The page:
“Do you have any brothers or sisters?” he asked one man.
A response came, and Gray was silent. No follow-up, nothing about the man’s relationships with these siblings, no attempt to find the humor in anyone or anything. Aside from the early Rumsfeld crack, I don’t recall him attempting a joke all night.
“What do you do for a living?” was his next question.
That answer, too, was left to languish. After another silent stretch, the visitor asked if he should go now. Gray said he guessed so.
Obviously, something more than the early mutiny was bothering him. Those of us who remained were on his side. Either we wondered the same things that he had about the war, or we
didn’t object to such discussions in the theater, or both. But we were all past that now. We were ready to play Interviewing the Audience, but the interviewer wouldn’t, or couldn’t. Some of his onstage visitors, baffled by his inability to conduct the interview, took over. And there was only one subject anyone was interested in. It came shouted from the crowd:
“What’s wrong, Spalding?!”
He answered, some. He talked a bit about the car accident in Ireland in the fall of 2001, which recently has been detailed in accounts of his disappearance, and more recently, in his obituaries. That accident, we have come to learn, fractured his skull, crushed his hip, paralyzed his foot, and perhaps damaged his brain. Attempts at rehabilitation had been catastrophic. That night onstage, however, he only talked about the foot. He hobbled around to demonstrate.
“I can’t dance anymore,” he explained weakly.
“I can’t dance anymore. With my kids. I can’t dance
with my kids.”
We understand, but . . .
“I can’t dance anymore.”
He said it over and over. For the rest of the night.
Why was the accident so horrible? Why are you so depressed tonight? Why can’t you snap out of it? What’s wrong, Spalding?
“I can’t dance anymore.”
He spoke a little about his family having recently moved from a house he loved in Sag Harbor to one he didn’t in North Haven. He blamed his wife for talking him into this. He made cryptic allusions to the Furies. Mentioned three women in his life who tormented him as the Furies had Orestes, though he never named his Furies. He asked his onstage visitors if they believed in ghosts, in Furies. He didn’t seem to hear their responses.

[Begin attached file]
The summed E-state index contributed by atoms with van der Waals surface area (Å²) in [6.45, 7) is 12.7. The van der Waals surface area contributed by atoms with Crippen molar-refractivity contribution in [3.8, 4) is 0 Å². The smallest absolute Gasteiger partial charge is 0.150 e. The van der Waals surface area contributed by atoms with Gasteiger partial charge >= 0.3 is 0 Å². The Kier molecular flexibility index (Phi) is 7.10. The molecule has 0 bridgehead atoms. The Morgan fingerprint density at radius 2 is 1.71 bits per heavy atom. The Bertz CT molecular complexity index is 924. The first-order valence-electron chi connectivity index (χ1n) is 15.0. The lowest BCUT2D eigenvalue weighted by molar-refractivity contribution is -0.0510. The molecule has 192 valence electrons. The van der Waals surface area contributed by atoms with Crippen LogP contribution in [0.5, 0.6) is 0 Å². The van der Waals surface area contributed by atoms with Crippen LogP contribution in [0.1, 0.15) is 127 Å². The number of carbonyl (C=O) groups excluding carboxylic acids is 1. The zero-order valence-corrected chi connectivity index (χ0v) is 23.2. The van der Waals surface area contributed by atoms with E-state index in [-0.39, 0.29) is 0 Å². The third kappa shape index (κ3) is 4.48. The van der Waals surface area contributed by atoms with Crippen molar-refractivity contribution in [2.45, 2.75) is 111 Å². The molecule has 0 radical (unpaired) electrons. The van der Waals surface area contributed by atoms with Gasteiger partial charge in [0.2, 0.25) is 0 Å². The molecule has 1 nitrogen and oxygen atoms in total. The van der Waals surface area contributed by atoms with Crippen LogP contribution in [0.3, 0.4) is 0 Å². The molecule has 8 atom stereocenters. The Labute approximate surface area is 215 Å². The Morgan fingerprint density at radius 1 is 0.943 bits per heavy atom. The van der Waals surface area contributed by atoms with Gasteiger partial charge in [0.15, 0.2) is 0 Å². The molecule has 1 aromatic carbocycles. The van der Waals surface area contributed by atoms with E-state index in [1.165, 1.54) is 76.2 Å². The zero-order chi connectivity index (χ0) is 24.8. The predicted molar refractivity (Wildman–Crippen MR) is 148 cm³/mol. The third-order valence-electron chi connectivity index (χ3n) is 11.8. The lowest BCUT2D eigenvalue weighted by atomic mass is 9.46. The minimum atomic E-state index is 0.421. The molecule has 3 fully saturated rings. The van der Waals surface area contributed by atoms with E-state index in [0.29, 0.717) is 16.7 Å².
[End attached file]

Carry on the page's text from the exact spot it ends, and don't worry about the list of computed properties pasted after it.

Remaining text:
These were his only themes — the accident, he can’t dance anymore, why did they sell his house, the relentless Furies.
And it all led nowhere. Backwards, in fact. We were exploring neither him nor those he was supposed to be interviewing. He was lost and alone up there.
Spalding Gray had always been alone up there. That’s what Spalding Gray did. But he always had us, too. He was alone, often terribly alone, but we were with him alone. It worked beautifully for 25 years. Eighteen monologues.
This night there was no us. Just him alone.
The friendly audience that was left was slowly abandoning him, and he didn’t seem to care, or notice. The crowd was ever more unruly, like grade-schoolers taking advantage of the sub. People were again walking out, but now because they felt cheated. One of his visitors explained that she was a mother with young children, and on this her first night out in two months, she had come to see him. She wanted a show, she wanted theater. Who could blame her?
He only nodded.
Another woman, much older, whose intelligence and humor gave us respite from the unfolding tragedy, asked him if he’d had anything to drink. He answered, truthfully I think, that he never drinks before a show.
Then he talked about the accident again, and how he can’t dance anymore.
Then he was silent some more. For a long time. Again.
Several among the audience shouted that they wanted their money back.
Most of the seats were empty now.
From my place in the balcony, the theater looked enormous. It seemed to get bigger each minute. Each excruciating minute. He was receding. Spalding Gray had become a tiny man down there, dying alone on his stage.
I don’t recall the show ending exactly. Except that he bowed to us, as was his custom. This night, it was an absurd gesture.
Then he was gone.